Robert Boyers interviews Jed Perl about the place of freedom and authority in art.
The Wisconsin Institute for Law and Liberty (WILL) has issued what the Wall Street Journal calls the best report on what really happened in the 2020 elections.
Jonathan Rauch and Peter Wehner argue that the real danger to American Constitutional democracy comes from the failure of conservatives to stand up to former President Donald Trump’s attempt to undermine a presidential election.
Melinda Cooper argues that the Trump Republican Party represents the "insurrection of one form of capitalism against another: the private, unincorporated, and family-based versus the corporate, publicly traded, and shareholder-owned.”
Nicolas Tenzer looks at attempts to destroy “Memorial,” a group founded by the dissident scientist Andrei Sakharov that sought to expose Stalin’s crimes.
The voting reform agenda seems dead in Congress. One can argue about the quality of the two bills being proposed. And one can argue about the filibuster. Lawrence Lessig reminds us that the real problem is the untethered pursuit of partisan political power that has taken over our political system.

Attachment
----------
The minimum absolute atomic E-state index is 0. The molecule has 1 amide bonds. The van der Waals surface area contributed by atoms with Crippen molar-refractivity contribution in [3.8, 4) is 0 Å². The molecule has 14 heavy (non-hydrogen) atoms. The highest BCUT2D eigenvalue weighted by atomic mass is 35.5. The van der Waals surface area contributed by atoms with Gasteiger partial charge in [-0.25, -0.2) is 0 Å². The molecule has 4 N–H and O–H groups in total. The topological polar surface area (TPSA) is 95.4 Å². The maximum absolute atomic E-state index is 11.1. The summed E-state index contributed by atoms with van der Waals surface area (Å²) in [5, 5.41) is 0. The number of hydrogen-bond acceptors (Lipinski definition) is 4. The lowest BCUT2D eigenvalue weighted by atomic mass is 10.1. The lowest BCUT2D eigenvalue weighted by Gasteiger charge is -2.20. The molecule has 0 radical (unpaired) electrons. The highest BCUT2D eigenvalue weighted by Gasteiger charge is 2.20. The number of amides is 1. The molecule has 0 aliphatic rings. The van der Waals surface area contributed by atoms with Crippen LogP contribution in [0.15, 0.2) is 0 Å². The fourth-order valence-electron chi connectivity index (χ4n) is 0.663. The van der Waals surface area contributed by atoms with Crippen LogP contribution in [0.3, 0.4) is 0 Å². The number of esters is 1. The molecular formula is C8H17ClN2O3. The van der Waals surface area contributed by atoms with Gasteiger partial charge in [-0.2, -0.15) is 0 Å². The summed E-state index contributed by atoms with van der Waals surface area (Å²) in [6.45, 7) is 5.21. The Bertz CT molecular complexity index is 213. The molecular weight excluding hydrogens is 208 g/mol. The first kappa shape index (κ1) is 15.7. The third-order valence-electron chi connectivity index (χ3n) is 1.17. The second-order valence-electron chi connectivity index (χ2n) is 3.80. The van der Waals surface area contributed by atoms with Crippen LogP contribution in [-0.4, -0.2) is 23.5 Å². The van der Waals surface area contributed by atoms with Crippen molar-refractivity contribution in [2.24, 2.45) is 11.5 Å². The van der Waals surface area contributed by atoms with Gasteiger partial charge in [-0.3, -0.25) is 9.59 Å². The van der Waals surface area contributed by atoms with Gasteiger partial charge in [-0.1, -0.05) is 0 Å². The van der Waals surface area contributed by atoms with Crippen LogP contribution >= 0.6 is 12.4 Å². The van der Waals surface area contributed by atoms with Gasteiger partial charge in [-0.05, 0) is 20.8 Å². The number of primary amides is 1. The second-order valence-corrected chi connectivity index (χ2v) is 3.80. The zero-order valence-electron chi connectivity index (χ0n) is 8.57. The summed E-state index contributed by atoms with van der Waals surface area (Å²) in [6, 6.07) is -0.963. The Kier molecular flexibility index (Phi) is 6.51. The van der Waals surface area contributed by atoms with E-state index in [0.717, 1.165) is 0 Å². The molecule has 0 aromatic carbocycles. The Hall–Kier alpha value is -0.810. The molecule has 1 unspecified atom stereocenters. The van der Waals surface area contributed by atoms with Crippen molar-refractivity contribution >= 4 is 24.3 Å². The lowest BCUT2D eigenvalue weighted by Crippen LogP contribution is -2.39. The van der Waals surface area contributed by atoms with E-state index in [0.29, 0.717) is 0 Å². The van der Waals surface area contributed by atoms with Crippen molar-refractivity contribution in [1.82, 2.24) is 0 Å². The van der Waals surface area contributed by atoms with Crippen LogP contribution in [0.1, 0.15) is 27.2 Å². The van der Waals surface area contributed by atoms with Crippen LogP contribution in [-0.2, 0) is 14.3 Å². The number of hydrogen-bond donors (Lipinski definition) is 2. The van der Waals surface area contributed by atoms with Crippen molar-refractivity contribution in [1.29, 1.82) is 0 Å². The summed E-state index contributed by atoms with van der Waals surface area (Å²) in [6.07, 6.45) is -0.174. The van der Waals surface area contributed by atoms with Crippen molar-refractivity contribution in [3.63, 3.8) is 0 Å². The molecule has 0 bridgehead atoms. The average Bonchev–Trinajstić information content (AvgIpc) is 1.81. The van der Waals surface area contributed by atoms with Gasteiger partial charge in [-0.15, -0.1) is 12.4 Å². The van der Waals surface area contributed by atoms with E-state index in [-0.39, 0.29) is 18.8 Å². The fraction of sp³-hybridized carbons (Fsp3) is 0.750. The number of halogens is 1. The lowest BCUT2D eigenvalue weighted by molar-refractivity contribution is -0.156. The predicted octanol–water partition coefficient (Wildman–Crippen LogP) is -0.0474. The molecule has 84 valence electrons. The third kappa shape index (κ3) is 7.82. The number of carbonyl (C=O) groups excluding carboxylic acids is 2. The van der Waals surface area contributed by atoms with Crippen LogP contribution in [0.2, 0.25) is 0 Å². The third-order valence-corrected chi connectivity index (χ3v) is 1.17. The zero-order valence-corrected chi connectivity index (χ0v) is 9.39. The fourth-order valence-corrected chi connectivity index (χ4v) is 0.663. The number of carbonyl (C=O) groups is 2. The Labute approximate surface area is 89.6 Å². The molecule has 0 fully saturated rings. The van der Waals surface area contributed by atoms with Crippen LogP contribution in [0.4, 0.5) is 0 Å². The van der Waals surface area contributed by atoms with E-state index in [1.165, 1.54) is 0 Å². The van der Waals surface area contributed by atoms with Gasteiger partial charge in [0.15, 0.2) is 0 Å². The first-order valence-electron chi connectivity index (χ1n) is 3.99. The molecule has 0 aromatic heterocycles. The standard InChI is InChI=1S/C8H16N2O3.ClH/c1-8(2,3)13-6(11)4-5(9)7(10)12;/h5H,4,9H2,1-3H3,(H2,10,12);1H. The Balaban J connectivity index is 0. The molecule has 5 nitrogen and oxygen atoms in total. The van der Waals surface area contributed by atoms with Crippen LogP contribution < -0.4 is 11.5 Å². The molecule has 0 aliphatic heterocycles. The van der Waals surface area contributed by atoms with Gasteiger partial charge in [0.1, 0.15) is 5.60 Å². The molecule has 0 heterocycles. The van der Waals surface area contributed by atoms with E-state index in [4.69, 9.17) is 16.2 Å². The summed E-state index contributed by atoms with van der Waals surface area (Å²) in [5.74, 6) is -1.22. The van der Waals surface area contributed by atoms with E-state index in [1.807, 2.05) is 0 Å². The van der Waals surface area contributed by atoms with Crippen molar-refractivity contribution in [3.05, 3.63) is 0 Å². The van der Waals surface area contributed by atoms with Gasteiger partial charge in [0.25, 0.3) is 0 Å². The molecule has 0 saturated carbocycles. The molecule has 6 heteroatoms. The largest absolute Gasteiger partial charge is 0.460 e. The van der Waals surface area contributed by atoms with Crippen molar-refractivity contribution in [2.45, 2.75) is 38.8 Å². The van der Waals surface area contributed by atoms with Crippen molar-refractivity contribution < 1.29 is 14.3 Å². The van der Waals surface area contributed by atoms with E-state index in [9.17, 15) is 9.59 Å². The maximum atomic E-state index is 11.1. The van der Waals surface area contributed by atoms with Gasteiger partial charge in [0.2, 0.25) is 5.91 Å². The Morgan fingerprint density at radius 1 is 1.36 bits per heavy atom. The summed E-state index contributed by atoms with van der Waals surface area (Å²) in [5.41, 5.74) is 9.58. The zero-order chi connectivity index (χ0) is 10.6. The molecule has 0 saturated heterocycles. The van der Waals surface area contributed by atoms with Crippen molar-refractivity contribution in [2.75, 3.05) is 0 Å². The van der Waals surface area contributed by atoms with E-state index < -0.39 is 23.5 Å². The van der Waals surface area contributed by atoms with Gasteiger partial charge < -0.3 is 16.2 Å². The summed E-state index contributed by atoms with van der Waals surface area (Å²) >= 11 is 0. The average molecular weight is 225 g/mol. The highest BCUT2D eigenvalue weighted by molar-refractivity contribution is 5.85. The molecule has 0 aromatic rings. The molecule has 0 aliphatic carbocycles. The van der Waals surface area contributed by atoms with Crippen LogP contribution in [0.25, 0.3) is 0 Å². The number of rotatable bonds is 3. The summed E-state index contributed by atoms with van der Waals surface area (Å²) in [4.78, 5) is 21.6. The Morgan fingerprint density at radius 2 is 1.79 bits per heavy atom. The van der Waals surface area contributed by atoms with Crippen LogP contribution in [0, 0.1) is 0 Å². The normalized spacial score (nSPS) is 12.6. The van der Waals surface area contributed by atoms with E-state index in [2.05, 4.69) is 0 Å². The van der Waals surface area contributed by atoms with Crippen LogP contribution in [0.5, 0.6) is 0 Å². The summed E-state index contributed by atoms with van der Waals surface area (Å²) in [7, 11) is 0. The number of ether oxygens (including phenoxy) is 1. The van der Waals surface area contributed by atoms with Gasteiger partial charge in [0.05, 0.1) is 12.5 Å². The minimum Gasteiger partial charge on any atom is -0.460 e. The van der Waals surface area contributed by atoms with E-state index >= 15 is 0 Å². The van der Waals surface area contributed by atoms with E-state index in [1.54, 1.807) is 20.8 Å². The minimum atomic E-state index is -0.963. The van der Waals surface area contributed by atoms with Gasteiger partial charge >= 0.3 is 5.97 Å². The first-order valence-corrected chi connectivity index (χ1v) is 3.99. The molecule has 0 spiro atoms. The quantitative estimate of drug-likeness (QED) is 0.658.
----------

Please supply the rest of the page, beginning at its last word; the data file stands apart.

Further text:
Adam Shatz, who has taught with me at Bard and spoken at Arendt Center Conferences and events, writes about his being assaulted, beaten up, and mugged in New York last month.
Simon van Zuylen-Wood has a profile of J.D. Vance that looks beyond the diatribes and tries to understand Vance’s evolution and his popular appeal. He argues that Vance represents an “alienated worldview” that appeals not only to disaffected white voters, but increasingly to multiracial working-class voters.
Sabrina Tavernise does a deep dive into the way the pandemic has intensified a larger fight over what it means to be an American.